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Trig. integration tan^5(x)dx

  1. Oct 3, 2009 #1
    I'm not sure if my answer is just wrong or basically the same as the one in the back of my book.
    1. The problem statement, all variables and given/known data
    [tex]\int tan^5(x)dx[/tex]

    3. The attempt at a solution
    My answer:

    [tex]\int tan^5(x)dx = \frac{tan^4(x)}{4} - \int(sec^2(x)tan(x) - tan(x)) dx[/tex]

    [tex]\int tan^5(x)dx = \frac{tan^4(x)}{4} - \frac{tan^2(x)}{2} + ln|sec(x)| + C[/tex]

    Book answer:

    [tex]\int tan^5(x)dx = \frac{sec^4(x)}{4} - tan^2(x) + ln|sec(x)| + C[/tex]

    If I understand correctly,

    [tex]\frac{tan^4(x)}{4} + C = \frac{sec^4(x) - 1}{4} + C = \frac{sec^4(x)}{4} + C[/tex]

    If that's wrong let me know please.

    However, I don't get why I keep getting

    [tex]\frac{tan^2(x)}{2}[/tex]

    instead of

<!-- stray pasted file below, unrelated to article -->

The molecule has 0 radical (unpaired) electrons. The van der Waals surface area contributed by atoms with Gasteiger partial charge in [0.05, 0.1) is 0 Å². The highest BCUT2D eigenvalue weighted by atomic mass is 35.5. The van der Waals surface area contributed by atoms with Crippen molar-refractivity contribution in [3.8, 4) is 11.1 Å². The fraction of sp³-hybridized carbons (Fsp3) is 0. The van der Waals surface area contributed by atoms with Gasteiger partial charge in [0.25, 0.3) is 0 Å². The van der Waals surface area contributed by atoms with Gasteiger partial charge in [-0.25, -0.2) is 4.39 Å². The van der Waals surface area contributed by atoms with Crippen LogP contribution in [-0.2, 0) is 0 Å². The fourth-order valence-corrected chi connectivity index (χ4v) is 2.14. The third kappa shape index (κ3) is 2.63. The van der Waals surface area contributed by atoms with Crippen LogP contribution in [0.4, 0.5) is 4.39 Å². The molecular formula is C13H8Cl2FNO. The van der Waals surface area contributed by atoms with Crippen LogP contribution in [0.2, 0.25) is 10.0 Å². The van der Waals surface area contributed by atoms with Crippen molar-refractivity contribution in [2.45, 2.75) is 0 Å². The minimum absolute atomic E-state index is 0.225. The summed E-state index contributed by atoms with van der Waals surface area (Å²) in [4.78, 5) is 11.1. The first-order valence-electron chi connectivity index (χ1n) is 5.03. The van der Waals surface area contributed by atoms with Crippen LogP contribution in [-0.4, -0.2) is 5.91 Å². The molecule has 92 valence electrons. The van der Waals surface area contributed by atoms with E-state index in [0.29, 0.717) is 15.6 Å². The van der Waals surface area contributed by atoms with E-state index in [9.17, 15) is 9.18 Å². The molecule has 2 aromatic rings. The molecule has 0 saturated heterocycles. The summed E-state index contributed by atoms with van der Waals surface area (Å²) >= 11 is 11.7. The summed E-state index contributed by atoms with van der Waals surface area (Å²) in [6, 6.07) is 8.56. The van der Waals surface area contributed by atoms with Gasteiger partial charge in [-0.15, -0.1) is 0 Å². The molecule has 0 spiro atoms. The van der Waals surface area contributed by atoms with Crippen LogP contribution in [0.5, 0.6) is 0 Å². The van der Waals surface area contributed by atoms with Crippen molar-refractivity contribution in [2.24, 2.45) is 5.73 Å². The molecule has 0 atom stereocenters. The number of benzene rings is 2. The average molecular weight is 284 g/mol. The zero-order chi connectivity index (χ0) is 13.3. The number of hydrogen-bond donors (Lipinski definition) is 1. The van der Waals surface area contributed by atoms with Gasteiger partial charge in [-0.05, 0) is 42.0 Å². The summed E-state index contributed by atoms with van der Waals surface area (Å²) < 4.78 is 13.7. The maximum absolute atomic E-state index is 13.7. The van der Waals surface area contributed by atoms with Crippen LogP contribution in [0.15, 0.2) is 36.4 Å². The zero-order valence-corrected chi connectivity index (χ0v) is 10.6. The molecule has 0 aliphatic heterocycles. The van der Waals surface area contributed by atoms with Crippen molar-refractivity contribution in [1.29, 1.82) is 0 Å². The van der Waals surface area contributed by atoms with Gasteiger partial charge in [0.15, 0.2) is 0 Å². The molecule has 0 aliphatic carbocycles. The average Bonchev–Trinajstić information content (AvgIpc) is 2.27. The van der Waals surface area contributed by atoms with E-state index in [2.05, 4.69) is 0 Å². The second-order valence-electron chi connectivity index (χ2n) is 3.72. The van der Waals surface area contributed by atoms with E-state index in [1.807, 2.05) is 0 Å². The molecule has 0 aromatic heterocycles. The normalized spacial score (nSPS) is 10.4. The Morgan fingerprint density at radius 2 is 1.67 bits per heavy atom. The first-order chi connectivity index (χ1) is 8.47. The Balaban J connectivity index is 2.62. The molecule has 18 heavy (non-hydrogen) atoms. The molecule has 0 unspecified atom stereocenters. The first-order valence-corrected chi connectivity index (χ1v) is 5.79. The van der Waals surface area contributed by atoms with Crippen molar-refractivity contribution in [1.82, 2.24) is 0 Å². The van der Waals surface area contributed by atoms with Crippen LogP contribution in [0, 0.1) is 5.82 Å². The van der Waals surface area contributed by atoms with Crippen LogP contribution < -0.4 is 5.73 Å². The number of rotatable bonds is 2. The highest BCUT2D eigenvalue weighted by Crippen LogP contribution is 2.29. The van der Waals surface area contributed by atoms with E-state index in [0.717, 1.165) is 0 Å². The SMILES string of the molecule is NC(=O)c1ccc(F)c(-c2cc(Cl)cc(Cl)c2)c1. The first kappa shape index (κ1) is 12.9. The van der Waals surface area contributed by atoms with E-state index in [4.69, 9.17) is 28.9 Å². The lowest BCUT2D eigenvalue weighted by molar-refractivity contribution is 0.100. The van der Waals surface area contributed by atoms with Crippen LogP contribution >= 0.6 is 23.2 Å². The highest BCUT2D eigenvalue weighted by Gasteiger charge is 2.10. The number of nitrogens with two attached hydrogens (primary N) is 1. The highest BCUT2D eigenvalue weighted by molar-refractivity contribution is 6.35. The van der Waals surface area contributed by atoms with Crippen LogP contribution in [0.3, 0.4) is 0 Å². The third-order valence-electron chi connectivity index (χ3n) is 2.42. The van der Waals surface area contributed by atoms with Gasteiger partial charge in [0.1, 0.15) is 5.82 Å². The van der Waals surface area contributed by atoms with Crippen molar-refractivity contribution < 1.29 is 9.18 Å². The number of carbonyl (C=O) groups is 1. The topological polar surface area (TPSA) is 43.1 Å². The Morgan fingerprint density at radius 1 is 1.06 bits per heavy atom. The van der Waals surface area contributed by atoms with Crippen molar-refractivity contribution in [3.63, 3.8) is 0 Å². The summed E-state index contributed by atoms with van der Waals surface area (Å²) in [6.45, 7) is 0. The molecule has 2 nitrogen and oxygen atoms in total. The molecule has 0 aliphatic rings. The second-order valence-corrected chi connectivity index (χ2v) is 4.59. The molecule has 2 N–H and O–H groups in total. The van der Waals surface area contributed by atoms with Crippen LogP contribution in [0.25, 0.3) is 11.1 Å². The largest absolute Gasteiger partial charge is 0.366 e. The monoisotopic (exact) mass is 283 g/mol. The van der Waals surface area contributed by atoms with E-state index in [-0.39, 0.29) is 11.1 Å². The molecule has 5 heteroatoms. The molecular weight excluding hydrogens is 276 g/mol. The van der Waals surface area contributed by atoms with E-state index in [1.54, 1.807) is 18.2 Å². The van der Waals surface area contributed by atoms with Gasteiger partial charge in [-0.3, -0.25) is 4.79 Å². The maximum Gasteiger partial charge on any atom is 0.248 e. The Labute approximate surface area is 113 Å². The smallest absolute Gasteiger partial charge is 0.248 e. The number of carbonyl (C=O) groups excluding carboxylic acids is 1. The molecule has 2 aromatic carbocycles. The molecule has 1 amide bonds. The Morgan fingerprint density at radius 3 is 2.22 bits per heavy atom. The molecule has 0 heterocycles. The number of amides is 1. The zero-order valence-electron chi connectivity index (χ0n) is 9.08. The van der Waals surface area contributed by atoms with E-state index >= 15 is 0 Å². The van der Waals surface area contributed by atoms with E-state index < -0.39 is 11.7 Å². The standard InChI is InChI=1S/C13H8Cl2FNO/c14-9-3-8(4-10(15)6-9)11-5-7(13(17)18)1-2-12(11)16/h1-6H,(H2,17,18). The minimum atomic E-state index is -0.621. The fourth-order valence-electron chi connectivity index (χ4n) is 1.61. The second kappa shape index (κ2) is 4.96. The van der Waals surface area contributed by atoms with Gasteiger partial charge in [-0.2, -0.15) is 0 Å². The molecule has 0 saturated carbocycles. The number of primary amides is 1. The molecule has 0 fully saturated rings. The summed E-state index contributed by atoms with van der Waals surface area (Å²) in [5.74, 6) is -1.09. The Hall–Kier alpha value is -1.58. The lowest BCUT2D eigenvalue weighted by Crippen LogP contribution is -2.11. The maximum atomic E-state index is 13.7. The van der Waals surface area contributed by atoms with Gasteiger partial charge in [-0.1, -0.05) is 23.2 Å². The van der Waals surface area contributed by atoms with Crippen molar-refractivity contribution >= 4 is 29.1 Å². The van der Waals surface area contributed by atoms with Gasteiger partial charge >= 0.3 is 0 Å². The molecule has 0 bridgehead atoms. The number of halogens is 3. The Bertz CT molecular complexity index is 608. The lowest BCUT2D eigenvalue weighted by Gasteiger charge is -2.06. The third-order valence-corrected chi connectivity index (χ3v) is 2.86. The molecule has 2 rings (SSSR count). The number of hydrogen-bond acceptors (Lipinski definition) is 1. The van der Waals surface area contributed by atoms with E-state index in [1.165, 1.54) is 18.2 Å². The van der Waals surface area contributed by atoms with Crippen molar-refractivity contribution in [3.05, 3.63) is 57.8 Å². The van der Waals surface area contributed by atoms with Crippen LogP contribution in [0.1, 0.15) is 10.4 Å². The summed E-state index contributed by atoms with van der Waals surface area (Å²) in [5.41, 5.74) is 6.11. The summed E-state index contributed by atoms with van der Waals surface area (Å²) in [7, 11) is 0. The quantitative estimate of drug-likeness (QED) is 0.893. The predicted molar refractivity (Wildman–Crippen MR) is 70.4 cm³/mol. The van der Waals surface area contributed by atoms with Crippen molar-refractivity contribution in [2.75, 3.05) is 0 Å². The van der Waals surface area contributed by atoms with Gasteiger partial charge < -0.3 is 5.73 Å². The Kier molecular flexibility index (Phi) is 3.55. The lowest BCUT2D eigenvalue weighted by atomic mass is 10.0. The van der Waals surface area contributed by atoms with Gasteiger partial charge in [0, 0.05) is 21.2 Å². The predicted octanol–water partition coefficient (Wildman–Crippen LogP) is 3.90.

[tex]tan^2(x)[/tex]
     
  2. jcsd
  3. Oct 3, 2009 #2

    Dick

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    Ooops. tan(x)^4=(sec(x)^2-1)^2. Multiply the square out.
     
  4. Oct 3, 2009 #3
    Ah! So that means my initial answer was right (assuming I don't keep screwing up my trig), since:

    = tan^4(x)/4 - tan^2(x)/2 + ... + C

    = [sec^4(x) - 2sec^2(x) + 1]/4 - tan^2(x)/2 + ... + C

    = sec^4(x)/4 - sec^2(x)/2 - tan^2(x)/2 + ... + C

    = sec^4(x)/4 - [tan^2(x) + 1]/2 - tan^2(x)/2 + ... + C

    = sec^4(x)/4 - tan^2(x) + ... + C

    Thanks
     
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